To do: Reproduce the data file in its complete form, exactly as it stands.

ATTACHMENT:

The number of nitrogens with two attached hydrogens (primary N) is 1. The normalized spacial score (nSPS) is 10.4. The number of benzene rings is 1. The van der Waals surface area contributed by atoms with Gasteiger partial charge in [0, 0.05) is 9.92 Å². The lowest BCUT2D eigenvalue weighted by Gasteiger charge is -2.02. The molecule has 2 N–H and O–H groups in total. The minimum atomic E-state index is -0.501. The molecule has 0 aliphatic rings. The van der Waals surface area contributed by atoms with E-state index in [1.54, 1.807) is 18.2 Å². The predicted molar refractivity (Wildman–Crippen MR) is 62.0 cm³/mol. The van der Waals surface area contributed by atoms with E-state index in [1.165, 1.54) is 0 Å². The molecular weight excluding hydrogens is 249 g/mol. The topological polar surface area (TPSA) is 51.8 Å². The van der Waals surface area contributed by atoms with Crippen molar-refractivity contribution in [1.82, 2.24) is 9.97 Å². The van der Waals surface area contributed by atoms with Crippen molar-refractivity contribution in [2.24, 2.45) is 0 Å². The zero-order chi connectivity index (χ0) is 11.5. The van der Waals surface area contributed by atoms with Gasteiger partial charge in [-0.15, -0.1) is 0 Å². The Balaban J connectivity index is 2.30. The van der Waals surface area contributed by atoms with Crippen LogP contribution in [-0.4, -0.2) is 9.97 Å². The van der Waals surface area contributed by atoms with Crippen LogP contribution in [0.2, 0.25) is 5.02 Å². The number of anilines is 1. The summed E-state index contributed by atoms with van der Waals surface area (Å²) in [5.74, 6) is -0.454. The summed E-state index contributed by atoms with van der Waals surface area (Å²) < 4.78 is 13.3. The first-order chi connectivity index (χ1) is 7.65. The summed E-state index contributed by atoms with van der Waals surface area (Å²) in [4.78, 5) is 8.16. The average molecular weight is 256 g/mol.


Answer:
The number of nitrogens with two attached hydrogens (primary N) is 1. The normalized spacial score (nSPS) is 10.4. The number of benzene rings is 1. The van der Waals surface area contributed by atoms with Gasteiger partial charge in [0, 0.05) is 9.92 Å². The lowest BCUT2D eigenvalue weighted by Gasteiger charge is -2.02. The molecule has 2 N–H and O–H groups in total. The minimum atomic E-state index is -0.501. The molecule has 0 aliphatic rings. The van der Waals surface area contributed by atoms with E-state index in [1.54, 1.807) is 18.2 Å². The predicted molar refractivity (Wildman–Crippen MR) is 62.0 cm³/mol. The van der Waals surface area contributed by atoms with E-state index in [1.165, 1.54) is 0 Å². The molecular weight excluding hydrogens is 249 g/mol. The topological polar surface area (TPSA) is 51.8 Å². The van der Waals surface area contributed by atoms with Crippen molar-refractivity contribution in [1.82, 2.24) is 9.97 Å². The van der Waals surface area contributed by atoms with Crippen molar-refractivity contribution in [2.24, 2.45) is 0 Å². The zero-order chi connectivity index (χ0) is 11.5. The van der Waals surface area contributed by atoms with Gasteiger partial charge in [-0.15, -0.1) is 0 Å². The Balaban J connectivity index is 2.30. The van der Waals surface area contributed by atoms with Crippen LogP contribution in [-0.4, -0.2) is 9.97 Å². The van der Waals surface area contributed by atoms with Crippen LogP contribution in [0.2, 0.25) is 5.02 Å². The number of anilines is 1. The summed E-state index contributed by atoms with van der Waals surface area (Å²) in [5.74, 6) is -0.454. The summed E-state index contributed by atoms with van der Waals surface area (Å²) < 4.78 is 13.3. The first-order chi connectivity index (χ1) is 7.65. The summed E-state index contributed by atoms with van der Waals surface area (Å²) in [4.78, 5) is 8.16. The average molecular weight is 256 g/mol.